Abel jumped at the chance to participate in the raid as soon as Loco Dave told him about the plan.  This was Able’s chance to prove his loyalty and worth, and to finally earn his patch, and become a member of The Fighting Bastards.

They stopped at a small fenced off pier with a locked gate.

“Dirty Dog,” Loco Dave said.  “Work your magic.”

Dirty Dog took a chisel and a hammer out of his bag.  After three powerful knocks on the lock, the gate swung open.  The Fighting Bastards drew their pistols along the dock and approached the Lucky Lady.

“What the fuck?” A man in a gray hoodie with a goatee said, sticking his head out of the large sailboat’s hatch.   

Loco Dave pistol-whipped Gray Hoodie, and knocked him back into the boat’s cabin.  The Fighting Bastards piled in, holding Gray Hoodie and another man sitting at a small table hostage.

“Where’s the shit?”  Loco Dave asked.

Neither man responded, so Loco Dave took out his knife, and sliced off a piece of Gray Hoodie’s left ear.

“Come on Evander Holyfield, where’s the fucking horse?”  Loco Dave asked.  “I’ll murder you and your butt buddy here, if you don’t hand it over.  Think I’m joking?  Abel, slit this motherfucker’s throat.”

Abel removed his knife, and loomed over Gray Hoodie, staring into the man’s piercing blue eyes before placing the knife to his throat, and cutting a deep bloody line across the neck.  Gray Hoodie remained silent, except for a gurgling noise as his eyes rolled into the back of his head.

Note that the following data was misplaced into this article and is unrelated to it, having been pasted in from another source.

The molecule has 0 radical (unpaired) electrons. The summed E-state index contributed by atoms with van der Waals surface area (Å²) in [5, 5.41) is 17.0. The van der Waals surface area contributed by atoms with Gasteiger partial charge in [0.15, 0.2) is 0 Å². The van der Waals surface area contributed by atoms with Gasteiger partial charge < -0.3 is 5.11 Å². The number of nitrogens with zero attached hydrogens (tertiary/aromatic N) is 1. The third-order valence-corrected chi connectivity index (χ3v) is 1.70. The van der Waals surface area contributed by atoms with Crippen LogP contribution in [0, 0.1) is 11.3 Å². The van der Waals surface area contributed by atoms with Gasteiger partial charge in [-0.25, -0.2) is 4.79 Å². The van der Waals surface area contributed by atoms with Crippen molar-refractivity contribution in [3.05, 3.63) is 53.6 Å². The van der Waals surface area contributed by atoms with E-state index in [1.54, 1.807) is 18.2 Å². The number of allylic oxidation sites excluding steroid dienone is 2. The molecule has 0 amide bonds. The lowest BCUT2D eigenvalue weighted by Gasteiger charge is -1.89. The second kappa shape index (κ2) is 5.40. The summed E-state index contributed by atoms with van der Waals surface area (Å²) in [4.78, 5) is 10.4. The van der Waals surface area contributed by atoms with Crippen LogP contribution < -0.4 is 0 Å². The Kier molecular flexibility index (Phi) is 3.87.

“You’re next,” Loco Dave said to the other man.

“Wait,” he pleaded.  “Give me a second.” 

With trembling hands, the man unscrewed a hidden cubby in the wall, removed two large bags, and handed them to Loco Dave.  Loco Dave cut one of them open, and snorted a dab of the whitish powder.   

“Jackpot,” he said.  “Abel, kill this motherfucker too.” 

This time Abel didn’t make the mistake of looking into his victim’s eyes.  He went straight for the throat with his blade.  When the job was finished, Abel was alone.  His compatriots’ boots thudded outside on the wooden dock.   Abel wiped his blade clean on a curtain, and fled The Lucky Lady, wishing he’d parked his bike closer as the rumbling of The Fighting Bastards’ fleeing motorcycles faded into the distance.
The Crow’s Nest’s parking lot was well lit and full of automobiles.  Abel slipped between two rows of cars, and noticed a crowd gathered around his bike.  He pushed through the throng, and found his Harley under the rear bumper of a large white luxury sedan.  A trembling old man with snow-white hair hunched over the automobile’s steering wheel.  Abel cursed, punching the automobile several times, leaving smears of blood on the side of the car.  The crowd stepped back as the biker dragged his Harley out from under the sedan.